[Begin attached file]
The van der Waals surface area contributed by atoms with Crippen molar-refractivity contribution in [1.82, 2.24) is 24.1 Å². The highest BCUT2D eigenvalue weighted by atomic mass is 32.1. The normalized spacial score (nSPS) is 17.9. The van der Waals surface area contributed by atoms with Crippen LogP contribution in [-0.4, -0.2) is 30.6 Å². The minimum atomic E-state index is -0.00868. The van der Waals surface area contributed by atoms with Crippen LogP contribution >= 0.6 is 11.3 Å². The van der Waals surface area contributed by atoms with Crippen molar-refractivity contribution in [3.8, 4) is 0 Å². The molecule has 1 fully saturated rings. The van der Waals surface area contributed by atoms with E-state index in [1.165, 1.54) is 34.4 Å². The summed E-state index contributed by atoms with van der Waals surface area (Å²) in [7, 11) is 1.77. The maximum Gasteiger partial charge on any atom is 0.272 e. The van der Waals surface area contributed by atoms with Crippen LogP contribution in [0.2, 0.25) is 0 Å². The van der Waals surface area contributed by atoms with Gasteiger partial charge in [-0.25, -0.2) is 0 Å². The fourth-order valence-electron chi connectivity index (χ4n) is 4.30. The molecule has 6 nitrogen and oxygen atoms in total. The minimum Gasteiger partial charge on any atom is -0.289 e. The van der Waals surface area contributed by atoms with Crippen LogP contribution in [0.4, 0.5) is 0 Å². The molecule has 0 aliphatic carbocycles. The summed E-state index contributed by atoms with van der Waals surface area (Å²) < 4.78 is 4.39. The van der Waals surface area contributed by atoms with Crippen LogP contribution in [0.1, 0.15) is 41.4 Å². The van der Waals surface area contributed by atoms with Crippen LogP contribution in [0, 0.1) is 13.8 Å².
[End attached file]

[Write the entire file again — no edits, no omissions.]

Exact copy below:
The van der Waals surface area contributed by atoms with Crippen molar-refractivity contribution in [1.82, 2.24) is 24.1 Å². The highest BCUT2D eigenvalue weighted by atomic mass is 32.1. The normalized spacial score (nSPS) is 17.9. The van der Waals surface area contributed by atoms with Crippen LogP contribution in [-0.4, -0.2) is 30.6 Å². The minimum atomic E-state index is -0.00868. The van der Waals surface area contributed by atoms with Crippen LogP contribution >= 0.6 is 11.3 Å². The van der Waals surface area contributed by atoms with Crippen molar-refractivity contribution in [3.8, 4) is 0 Å². The molecule has 1 fully saturated rings. The van der Waals surface area contributed by atoms with E-state index in [1.165, 1.54) is 34.4 Å². The summed E-state index contributed by atoms with van der Waals surface area (Å²) in [7, 11) is 1.77. The maximum Gasteiger partial charge on any atom is 0.272 e. The van der Waals surface area contributed by atoms with Crippen LogP contribution in [0.2, 0.25) is 0 Å². The van der Waals surface area contributed by atoms with Gasteiger partial charge in [-0.25, -0.2) is 0 Å². The fourth-order valence-electron chi connectivity index (χ4n) is 4.30. The molecule has 6 nitrogen and oxygen atoms in total. The minimum Gasteiger partial charge on any atom is -0.289 e. The van der Waals surface area contributed by atoms with Crippen LogP contribution in [0.4, 0.5) is 0 Å². The molecule has 0 aliphatic carbocycles. The summed E-state index contributed by atoms with van der Waals surface area (Å²) < 4.78 is 4.39. The van der Waals surface area contributed by atoms with Crippen LogP contribution in [0.1, 0.15) is 41.4 Å². The van der Waals surface area contributed by atoms with Crippen LogP contribution in [0, 0.1) is 13.8 Å².